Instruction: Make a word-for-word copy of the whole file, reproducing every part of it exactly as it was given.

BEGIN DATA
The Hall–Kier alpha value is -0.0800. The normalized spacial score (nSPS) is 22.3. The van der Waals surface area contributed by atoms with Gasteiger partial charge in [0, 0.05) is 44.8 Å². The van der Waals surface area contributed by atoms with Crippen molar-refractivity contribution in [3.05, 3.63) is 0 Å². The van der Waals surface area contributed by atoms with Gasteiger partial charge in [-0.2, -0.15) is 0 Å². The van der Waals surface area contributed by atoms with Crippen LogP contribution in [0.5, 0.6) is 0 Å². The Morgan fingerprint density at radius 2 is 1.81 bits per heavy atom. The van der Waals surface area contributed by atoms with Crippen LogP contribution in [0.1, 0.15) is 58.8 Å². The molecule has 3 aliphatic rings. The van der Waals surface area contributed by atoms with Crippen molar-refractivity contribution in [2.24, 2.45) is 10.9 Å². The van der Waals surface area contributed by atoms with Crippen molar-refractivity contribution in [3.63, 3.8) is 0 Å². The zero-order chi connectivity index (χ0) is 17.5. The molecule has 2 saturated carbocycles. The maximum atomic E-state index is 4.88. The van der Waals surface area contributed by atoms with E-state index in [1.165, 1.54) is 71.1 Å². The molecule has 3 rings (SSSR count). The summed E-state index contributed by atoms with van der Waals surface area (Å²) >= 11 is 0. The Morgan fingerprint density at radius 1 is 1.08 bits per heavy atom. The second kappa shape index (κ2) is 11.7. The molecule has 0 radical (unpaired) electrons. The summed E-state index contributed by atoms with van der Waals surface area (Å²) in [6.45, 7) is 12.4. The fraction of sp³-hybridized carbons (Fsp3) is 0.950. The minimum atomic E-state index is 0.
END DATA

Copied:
The Hall–Kier alpha value is -0.0800. The normalized spacial score (nSPS) is 22.3. The van der Waals surface area contributed by atoms with Gasteiger partial charge in [0, 0.05) is 44.8 Å². The van der Waals surface area contributed by atoms with Crippen molar-refractivity contribution in [3.05, 3.63) is 0 Å². The van der Waals surface area contributed by atoms with Gasteiger partial charge in [-0.2, -0.15) is 0 Å². The van der Waals surface area contributed by atoms with Crippen LogP contribution in [0.5, 0.6) is 0 Å². The Morgan fingerprint density at radius 2 is 1.81 bits per heavy atom. The van der Waals surface area contributed by atoms with Crippen LogP contribution in [0.1, 0.15) is 58.8 Å². The molecule has 3 aliphatic rings. The van der Waals surface area contributed by atoms with Crippen molar-refractivity contribution in [2.24, 2.45) is 10.9 Å². The van der Waals surface area contributed by atoms with Crippen molar-refractivity contribution in [3.63, 3.8) is 0 Å². The zero-order chi connectivity index (χ0) is 17.5. The molecule has 2 saturated carbocycles. The maximum atomic E-state index is 4.88. The van der Waals surface area contributed by atoms with E-state index in [1.165, 1.54) is 71.1 Å². The molecule has 3 rings (SSSR count). The summed E-state index contributed by atoms with van der Waals surface area (Å²) >= 11 is 0. The Morgan fingerprint density at radius 1 is 1.08 bits per heavy atom. The second kappa shape index (κ2) is 11.7. The molecule has 0 radical (unpaired) electrons. The summed E-state index contributed by atoms with van der Waals surface area (Å²) in [6.45, 7) is 12.4. The fraction of sp³-hybridized carbons (Fsp3) is 0.950. The minimum atomic E-state index is 0.